Alvey, Weintraub address United Nations on music and astronomy

Vanderbilt Dyer Observatory Director Rocky Alvey celebrated two things he cares about deeply at the United Nations on April 12: music and astronomy.

Rocky Alvey (John Russell/Vanderbilt)

Singer-songwriter Beth Nielsen Chapman and Alvey’s collaborative album project The Mighty Sky was featured at the U.N.’s celebration of the International Day of Human Space Flight.

Hit songwriter Annie Roboff, another album collaborator, joined them to perform several songs live. The Mighty Sky, which will be released this September, uses music to teach children of all ages how the universe works.

The science song project was the brainchild of Alvey, who often records lyrics and song ideas on his iPhone as he commutes between Dyer Observatory and his home.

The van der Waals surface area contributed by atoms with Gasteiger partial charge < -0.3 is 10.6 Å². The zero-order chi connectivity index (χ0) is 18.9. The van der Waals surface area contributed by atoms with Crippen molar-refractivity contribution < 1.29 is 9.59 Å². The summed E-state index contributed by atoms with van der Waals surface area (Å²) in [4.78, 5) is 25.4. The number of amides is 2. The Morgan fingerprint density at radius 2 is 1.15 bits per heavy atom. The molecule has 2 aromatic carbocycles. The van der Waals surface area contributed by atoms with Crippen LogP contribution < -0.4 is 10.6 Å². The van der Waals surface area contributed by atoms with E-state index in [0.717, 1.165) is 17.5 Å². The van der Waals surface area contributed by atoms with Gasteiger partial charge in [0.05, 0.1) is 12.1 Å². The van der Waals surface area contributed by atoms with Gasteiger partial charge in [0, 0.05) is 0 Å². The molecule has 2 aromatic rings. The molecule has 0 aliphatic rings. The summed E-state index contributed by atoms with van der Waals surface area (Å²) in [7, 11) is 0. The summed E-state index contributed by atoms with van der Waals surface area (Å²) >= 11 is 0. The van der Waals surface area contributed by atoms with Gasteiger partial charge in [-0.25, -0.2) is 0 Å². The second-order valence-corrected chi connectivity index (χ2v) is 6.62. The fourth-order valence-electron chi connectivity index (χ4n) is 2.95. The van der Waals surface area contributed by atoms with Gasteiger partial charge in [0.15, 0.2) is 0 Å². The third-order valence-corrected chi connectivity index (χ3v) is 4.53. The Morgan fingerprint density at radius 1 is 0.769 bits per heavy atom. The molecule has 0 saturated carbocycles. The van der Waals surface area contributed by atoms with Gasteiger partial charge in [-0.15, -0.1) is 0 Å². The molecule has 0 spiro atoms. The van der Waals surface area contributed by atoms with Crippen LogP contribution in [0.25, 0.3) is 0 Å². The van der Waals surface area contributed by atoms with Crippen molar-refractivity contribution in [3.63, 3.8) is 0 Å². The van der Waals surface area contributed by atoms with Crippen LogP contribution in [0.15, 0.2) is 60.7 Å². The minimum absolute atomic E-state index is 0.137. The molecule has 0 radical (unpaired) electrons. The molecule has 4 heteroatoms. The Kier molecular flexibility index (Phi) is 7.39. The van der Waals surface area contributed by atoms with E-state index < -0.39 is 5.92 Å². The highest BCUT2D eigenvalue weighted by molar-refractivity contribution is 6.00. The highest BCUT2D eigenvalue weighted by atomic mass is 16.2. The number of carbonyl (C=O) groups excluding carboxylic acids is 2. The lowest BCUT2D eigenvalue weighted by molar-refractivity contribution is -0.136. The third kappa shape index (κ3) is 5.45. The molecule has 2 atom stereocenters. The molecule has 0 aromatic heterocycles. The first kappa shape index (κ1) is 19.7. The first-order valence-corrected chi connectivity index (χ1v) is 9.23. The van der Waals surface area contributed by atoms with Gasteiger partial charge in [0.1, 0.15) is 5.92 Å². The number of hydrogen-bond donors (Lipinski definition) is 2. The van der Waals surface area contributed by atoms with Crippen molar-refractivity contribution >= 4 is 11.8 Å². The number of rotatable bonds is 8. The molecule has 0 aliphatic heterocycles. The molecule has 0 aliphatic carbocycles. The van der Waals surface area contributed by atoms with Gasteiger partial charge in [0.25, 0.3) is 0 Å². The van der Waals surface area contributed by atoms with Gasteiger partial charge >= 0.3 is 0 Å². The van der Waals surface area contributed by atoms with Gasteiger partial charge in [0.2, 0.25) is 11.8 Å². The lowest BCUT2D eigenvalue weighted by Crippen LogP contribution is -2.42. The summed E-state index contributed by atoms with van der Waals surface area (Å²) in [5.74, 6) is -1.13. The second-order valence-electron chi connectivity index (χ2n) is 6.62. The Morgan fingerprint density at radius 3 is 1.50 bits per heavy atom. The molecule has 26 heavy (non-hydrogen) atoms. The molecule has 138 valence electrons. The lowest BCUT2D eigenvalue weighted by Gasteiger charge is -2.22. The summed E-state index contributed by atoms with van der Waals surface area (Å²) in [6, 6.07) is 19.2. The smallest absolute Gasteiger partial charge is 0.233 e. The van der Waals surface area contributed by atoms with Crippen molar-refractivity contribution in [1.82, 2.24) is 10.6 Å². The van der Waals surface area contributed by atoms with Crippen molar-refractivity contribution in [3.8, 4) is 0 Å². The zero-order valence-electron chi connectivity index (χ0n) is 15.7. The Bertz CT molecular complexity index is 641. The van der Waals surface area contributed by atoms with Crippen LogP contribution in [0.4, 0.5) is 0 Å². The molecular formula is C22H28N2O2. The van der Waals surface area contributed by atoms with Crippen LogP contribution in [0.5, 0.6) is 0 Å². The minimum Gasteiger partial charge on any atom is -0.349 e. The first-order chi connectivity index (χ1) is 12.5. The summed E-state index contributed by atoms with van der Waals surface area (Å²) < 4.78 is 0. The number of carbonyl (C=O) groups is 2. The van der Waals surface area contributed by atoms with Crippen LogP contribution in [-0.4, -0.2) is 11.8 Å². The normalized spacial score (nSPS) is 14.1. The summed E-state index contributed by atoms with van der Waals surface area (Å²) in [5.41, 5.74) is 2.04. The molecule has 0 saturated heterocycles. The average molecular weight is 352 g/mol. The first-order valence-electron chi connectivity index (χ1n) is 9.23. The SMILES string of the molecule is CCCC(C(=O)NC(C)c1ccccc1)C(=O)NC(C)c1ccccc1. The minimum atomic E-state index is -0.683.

David Weintraub
David Weintraub (Steve Green/Vanderbilt)

“Finding a way to combine my love of the sky with sound and music was a labor of love,” he said.

Chapman found the album particularly apropos for the U.N. gathering. “The title cut talks about how we are just floating on this little blue marble – we really should get along,” she said. “It’s such a beautiful idea.”

Alvey delivered a talk at the gathering titled “Spaceship Earth and Expanding our Perspective.”

Vanderbilt Professor of Astronomy David Weintraub also took part, presenting a talk on the importance of using music and art to teach science.

Vanderbilt Dyer Observatory Director Rocky Alvey spoke at the United Nations and presented his astronomy-themed recording "The Mighty Sky" as part of a celebration in honor of the International Day of Human Space Flight. (Rocky Alvey/Vanderbilt)

Contact: Lynn McDonald, (615) 373-4897